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  • PMID: 30676488 was deleted because it is a duplicate of PMID: 31095100
Sex Transm Dis. 2019 Jun;46(6):357-363. doi: 10.1097/OLQ.0000000000000980.

Proportion of Incident Human Immunodeficiency Virus Cases Among Men Who Have Sex With Men Attributable to Gonorrhea and Chlamydia: A Modeling Analysis.

Author information

1
Centers for Disease Control and Prevention, Atlanta, GA.
2
Department of Epidemiology and Biostatistics, University at Albany, Albany, NY.

Abstract

BACKGROUND:

Sexually transmitted infections (STIs) are associated with an increased risk of human immunodeficiency virus (HIV) acquisition and transmission. We estimated the proportion of HIV incidence among men who have sex with men attributable to infection with the 2 most common bacterial STIs, Neisseria gonorrhoeae (NG) and Chlamydia trachomatis (CT).

METHODS:

We used a stochastic, agent-based model of a sexual network of MSM with cocirculating HIV, NG, and CT infections. Relative risk (RR) multipliers, specific to anatomic site of infection, modified the risk of HIV transmission and acquisition based on STI status. We estimated the effect of NG and CT on HIV incidence overall and on HIV acquisition and HIV transmission separately. Each scenario was simulated for 10 years. The population attributable fraction (PAF) was determined for each combination of RRs by comparing the incidence in the final year of a scenario to a scenario in which the RRs associated with NG and CT were set to 1.0.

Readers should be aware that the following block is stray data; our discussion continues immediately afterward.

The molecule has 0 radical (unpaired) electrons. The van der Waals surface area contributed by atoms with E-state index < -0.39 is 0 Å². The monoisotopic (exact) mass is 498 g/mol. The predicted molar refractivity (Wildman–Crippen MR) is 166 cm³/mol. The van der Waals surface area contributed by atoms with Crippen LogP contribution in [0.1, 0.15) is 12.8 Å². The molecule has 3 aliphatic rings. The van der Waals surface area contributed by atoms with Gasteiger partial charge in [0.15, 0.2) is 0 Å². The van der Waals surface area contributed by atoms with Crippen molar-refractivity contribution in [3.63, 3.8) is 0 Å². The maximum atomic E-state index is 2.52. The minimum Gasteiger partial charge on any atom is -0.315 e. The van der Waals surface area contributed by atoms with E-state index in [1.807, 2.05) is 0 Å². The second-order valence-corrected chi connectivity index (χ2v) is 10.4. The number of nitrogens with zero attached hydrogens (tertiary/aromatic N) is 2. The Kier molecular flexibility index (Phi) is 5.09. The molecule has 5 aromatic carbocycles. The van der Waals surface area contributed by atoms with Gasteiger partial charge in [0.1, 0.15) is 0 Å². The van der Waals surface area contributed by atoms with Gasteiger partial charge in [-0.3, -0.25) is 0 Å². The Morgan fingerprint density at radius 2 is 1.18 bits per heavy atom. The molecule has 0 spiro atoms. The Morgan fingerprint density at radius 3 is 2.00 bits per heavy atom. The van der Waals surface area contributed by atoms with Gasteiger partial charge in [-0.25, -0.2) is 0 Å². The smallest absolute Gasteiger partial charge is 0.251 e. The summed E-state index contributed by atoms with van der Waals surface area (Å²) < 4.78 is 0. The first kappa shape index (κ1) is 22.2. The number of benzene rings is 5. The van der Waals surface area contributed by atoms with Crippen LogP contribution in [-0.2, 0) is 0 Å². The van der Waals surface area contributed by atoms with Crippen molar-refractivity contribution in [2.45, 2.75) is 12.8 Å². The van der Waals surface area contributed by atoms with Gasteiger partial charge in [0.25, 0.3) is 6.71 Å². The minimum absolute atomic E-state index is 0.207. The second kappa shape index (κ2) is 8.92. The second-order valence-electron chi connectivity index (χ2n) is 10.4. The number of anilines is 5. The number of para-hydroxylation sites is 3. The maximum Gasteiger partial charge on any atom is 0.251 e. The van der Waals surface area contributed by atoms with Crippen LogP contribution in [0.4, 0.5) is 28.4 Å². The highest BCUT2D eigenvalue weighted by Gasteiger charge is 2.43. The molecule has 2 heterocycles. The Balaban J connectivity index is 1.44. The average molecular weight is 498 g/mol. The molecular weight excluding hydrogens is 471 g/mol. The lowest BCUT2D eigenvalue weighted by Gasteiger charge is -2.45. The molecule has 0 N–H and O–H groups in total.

RESULTS:

Overall, 10.2% (interquartile range [IQR], 7.9-12.4) of HIV infections were attributable to NG/CT infection. Then in sensitivity analyses, the PAF for HIV transmission ranged from 3.1% (IQR, 0.5-5.2) to 20.4% (IQR, 17.8-22.5) and the PAF for HIV acquisition ranged from 2.0% (IQR, -0.7 to 4.3) to 13.8% (IQR, 11.7-16.0).

CONCLUSIONS:

Despite challenges in estimating the causal impact of NG/CT on HIV risk, modeling is an alternative approach to quantifying plausible ranges of effects given uncertainty in the biological cofactors. Our estimates represent idealized public health interventions in which STI could be maximally prevented, setting targets for real-world STI interventions that seek to reduce HIV incidence.

PMID:
31095100
PMCID:
PMC6530490
[Available on 2020-06-01]
DOI:
10.1097/OLQ.0000000000000980

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